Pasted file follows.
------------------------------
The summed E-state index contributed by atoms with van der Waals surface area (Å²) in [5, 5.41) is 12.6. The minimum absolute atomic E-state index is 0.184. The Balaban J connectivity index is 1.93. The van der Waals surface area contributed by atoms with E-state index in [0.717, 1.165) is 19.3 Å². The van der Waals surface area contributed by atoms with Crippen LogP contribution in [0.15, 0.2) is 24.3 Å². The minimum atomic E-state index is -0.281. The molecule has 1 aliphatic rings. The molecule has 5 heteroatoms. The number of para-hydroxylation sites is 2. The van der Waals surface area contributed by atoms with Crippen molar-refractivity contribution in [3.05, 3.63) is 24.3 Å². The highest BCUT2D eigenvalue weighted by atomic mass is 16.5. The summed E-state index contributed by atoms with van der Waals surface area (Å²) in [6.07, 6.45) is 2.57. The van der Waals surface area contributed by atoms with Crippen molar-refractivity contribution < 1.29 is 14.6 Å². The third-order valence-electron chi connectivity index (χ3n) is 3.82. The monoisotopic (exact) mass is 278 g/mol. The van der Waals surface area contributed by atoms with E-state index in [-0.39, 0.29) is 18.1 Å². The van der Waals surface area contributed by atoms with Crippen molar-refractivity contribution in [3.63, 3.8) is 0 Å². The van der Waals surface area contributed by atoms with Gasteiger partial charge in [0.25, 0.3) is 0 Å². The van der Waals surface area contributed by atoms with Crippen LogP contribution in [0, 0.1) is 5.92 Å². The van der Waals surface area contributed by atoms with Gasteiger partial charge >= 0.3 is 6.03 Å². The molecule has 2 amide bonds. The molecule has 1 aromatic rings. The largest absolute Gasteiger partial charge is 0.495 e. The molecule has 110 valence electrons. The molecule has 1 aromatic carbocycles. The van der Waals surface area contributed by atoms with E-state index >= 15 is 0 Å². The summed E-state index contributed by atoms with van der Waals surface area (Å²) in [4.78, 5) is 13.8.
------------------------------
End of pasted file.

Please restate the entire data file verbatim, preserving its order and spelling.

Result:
The summed E-state index contributed by atoms with van der Waals surface area (Å²) in [5, 5.41) is 12.6. The minimum absolute atomic E-state index is 0.184. The Balaban J connectivity index is 1.93. The van der Waals surface area contributed by atoms with E-state index in [0.717, 1.165) is 19.3 Å². The van der Waals surface area contributed by atoms with Crippen LogP contribution in [0.15, 0.2) is 24.3 Å². The minimum atomic E-state index is -0.281. The molecule has 1 aliphatic rings. The molecule has 5 heteroatoms. The number of para-hydroxylation sites is 2. The van der Waals surface area contributed by atoms with Crippen molar-refractivity contribution in [3.05, 3.63) is 24.3 Å². The highest BCUT2D eigenvalue weighted by atomic mass is 16.5. The summed E-state index contributed by atoms with van der Waals surface area (Å²) in [6.07, 6.45) is 2.57. The van der Waals surface area contributed by atoms with Crippen molar-refractivity contribution < 1.29 is 14.6 Å². The third-order valence-electron chi connectivity index (χ3n) is 3.82. The monoisotopic (exact) mass is 278 g/mol. The van der Waals surface area contributed by atoms with E-state index in [-0.39, 0.29) is 18.1 Å². The van der Waals surface area contributed by atoms with Crippen molar-refractivity contribution in [3.63, 3.8) is 0 Å². The van der Waals surface area contributed by atoms with Gasteiger partial charge in [0.25, 0.3) is 0 Å². The van der Waals surface area contributed by atoms with Crippen LogP contribution in [0, 0.1) is 5.92 Å². The van der Waals surface area contributed by atoms with Gasteiger partial charge >= 0.3 is 6.03 Å². The molecule has 2 amide bonds. The molecule has 1 aromatic rings. The largest absolute Gasteiger partial charge is 0.495 e. The molecule has 110 valence electrons. The molecule has 1 aromatic carbocycles. The van der Waals surface area contributed by atoms with E-state index >= 15 is 0 Å². The summed E-state index contributed by atoms with van der Waals surface area (Å²) in [4.78, 5) is 13.8.